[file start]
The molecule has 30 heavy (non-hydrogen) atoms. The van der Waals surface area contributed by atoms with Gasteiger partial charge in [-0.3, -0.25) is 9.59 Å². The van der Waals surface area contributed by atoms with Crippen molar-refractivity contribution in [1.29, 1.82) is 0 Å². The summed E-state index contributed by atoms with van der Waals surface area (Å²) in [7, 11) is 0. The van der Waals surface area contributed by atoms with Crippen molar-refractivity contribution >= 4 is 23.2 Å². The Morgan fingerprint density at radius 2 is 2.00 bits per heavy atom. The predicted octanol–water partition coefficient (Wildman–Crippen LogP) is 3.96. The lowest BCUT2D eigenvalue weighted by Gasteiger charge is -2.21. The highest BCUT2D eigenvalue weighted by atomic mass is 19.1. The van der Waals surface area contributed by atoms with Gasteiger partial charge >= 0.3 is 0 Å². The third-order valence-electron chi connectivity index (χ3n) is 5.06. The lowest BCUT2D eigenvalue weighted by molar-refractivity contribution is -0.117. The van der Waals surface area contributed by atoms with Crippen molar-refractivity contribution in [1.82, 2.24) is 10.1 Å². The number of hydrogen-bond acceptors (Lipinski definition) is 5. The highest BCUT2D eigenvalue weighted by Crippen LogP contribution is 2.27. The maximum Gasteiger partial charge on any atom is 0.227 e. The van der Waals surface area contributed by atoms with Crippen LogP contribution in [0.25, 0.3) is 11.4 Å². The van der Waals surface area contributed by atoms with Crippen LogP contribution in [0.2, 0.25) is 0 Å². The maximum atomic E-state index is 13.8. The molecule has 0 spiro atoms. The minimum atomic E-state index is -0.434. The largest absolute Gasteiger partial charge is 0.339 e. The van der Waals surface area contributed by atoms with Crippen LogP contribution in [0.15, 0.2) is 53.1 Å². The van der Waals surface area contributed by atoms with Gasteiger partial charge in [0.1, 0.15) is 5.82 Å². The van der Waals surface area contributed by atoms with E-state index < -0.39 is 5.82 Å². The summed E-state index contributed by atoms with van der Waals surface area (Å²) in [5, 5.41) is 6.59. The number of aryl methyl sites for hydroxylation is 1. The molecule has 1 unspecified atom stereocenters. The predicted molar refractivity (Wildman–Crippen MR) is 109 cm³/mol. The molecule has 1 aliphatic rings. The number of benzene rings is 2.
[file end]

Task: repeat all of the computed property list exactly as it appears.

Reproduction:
The molecule has 30 heavy (non-hydrogen) atoms. The van der Waals surface area contributed by atoms with Gasteiger partial charge in [-0.3, -0.25) is 9.59 Å². The van der Waals surface area contributed by atoms with Crippen molar-refractivity contribution in [1.29, 1.82) is 0 Å². The summed E-state index contributed by atoms with van der Waals surface area (Å²) in [7, 11) is 0. The van der Waals surface area contributed by atoms with Crippen molar-refractivity contribution >= 4 is 23.2 Å². The Morgan fingerprint density at radius 2 is 2.00 bits per heavy atom. The predicted octanol–water partition coefficient (Wildman–Crippen LogP) is 3.96. The lowest BCUT2D eigenvalue weighted by Gasteiger charge is -2.21. The highest BCUT2D eigenvalue weighted by atomic mass is 19.1. The van der Waals surface area contributed by atoms with Gasteiger partial charge >= 0.3 is 0 Å². The third-order valence-electron chi connectivity index (χ3n) is 5.06. The lowest BCUT2D eigenvalue weighted by molar-refractivity contribution is -0.117. The van der Waals surface area contributed by atoms with Crippen molar-refractivity contribution in [1.82, 2.24) is 10.1 Å². The number of hydrogen-bond acceptors (Lipinski definition) is 5. The highest BCUT2D eigenvalue weighted by Crippen LogP contribution is 2.27. The maximum Gasteiger partial charge on any atom is 0.227 e. The van der Waals surface area contributed by atoms with Crippen LogP contribution in [0.25, 0.3) is 11.4 Å². The van der Waals surface area contributed by atoms with Crippen LogP contribution in [0.2, 0.25) is 0 Å². The maximum atomic E-state index is 13.8. The molecule has 0 spiro atoms. The minimum atomic E-state index is -0.434. The largest absolute Gasteiger partial charge is 0.339 e. The van der Waals surface area contributed by atoms with Crippen LogP contribution in [0.15, 0.2) is 53.1 Å². The van der Waals surface area contributed by atoms with Gasteiger partial charge in [0.1, 0.15) is 5.82 Å². The van der Waals surface area contributed by atoms with E-state index < -0.39 is 5.82 Å². The summed E-state index contributed by atoms with van der Waals surface area (Å²) in [5, 5.41) is 6.59. The number of aryl methyl sites for hydroxylation is 1. The molecule has 1 unspecified atom stereocenters. The predicted molar refractivity (Wildman–Crippen MR) is 109 cm³/mol. The molecule has 1 aliphatic rings. The number of benzene rings is 2.